“It wasn’t like we were just reopening our doors to the same old things. We had new exhibits, and new floors and new paint and all these exciting things that made it much more celebratory,” Matson said.

Matson, who became the museum’s director in the middle of the closure, said attendance has been climbing since, but has not yet returned to pre-pandemic levels. It’s missing its usual international visitors, and they canceled popular indoor events such as the Quilt Guild Exhibition.

Matson said that membership decreased during 2020, but that the community continued to support the museum.

“Our donations were up overall, which was kind of surprising. So I think that people were still giving to the museum, and maybe people who always give were giving more,” she said.

That, combined with federal and state grants and money from the Payroll Protection Program, allowed the museum to retain its staff. They also held events and fundraisers to raise money, and rented out space.

“So really, overall, financially we’re doing very well because we have been able to apply for support and make up for losses that we have due to lack of memberships and admissions,” Matson said.

She said the pandemic has allowed the museum to reimagine some programs, and they are expanding their outdoor walking tours.

“We’re trying to think about ways to get people out of the building, but still get people interested in local history and culture,” Matson said. “That’s what we’re focusing on for 2022.”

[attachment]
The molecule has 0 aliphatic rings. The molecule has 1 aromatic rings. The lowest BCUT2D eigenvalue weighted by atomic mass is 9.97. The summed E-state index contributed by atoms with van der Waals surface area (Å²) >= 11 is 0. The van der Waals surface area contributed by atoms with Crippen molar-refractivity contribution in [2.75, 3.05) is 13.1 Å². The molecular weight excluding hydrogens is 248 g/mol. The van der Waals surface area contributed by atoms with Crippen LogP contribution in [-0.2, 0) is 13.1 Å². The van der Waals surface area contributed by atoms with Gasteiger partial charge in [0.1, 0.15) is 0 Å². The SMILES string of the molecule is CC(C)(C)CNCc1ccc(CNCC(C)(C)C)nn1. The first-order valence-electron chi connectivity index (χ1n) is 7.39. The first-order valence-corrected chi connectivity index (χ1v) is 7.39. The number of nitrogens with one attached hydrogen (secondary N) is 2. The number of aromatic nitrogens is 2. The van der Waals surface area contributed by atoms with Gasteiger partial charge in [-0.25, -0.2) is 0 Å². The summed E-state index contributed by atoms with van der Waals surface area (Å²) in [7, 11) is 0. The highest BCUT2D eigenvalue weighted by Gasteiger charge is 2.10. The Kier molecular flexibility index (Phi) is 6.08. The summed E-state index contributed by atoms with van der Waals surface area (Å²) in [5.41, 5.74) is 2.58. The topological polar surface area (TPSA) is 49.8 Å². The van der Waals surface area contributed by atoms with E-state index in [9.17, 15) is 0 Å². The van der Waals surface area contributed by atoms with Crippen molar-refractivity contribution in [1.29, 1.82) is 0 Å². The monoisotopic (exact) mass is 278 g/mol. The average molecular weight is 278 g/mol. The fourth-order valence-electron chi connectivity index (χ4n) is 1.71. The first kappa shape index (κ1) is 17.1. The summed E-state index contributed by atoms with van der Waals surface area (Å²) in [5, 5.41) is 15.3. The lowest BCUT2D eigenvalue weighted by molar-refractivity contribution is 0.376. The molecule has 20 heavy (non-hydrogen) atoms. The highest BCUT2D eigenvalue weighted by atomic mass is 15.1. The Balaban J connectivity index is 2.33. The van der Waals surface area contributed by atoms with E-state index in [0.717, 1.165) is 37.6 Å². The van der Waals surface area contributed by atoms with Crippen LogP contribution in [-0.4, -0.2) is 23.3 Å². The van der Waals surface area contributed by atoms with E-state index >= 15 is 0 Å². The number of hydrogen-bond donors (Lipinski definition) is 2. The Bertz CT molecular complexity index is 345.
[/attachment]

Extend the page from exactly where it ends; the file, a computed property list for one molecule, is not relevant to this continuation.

‘We tell the community’s story’

In Astoria, the Clatsop County Historical Society saw major dips in attendance following 2019, which had been their best year ever.

Their museums and gift shops have closed and reopened three times since the pandemic, for around five months combined.

At the Heritage Museum, attendance dipped by 74% in 2020, and at the Flavel House Museum by 64%.

“It obviously impacts us financially, because about 80% of our income depends on who walks through the front door,” said McAndrew Burns, the historical society’s executive director.

They also saw an increase in membership during the pandemic, which he said helped them retain their staff.

The Oregon Film Museum dropped by 53% in 2020, making it the least impacted of the three museums the historical society oversees.

“I think the Film Museum is very resilient. Just because it’s got the hardcore Goonies fans,” Burns said of the 1985 adventure comedy. “Nothing stops them from making a trip to Clatsop County to see all the Goonies spots, and we’re one of the main spots they want to visit.”

Numbers improved significantly in 2021 after they reopened in February.

The Film Museum is 5% behind its 2019 attendance numbers, followed by the Flavel House at 10% and the Heritage Museum at 15%.

Burns said the visitors from oceangoing cruise ships would typically close that gap.

After the recent surge in coronavirus cases, Burns said he wasn’t comfortable holding the annual Talking Tombstones event, where visitors hear graveside stories.

Despite the pandemic setbacks, Burns said he expects tourism on the North Coast will bounce back, and the museum to return to previous attendance numbers.

“I’m always hopeful, or else I wouldn’t do what I do,” he said. “I think we are a worthy endeavor. We tell the community’s story, and we do it in a lot of different and creative ways, and that’s important.”


Abbey McDonald is the business and tourism reporter at The Astorian and Coast River Business Journal. Contact her at 971-704-1523 or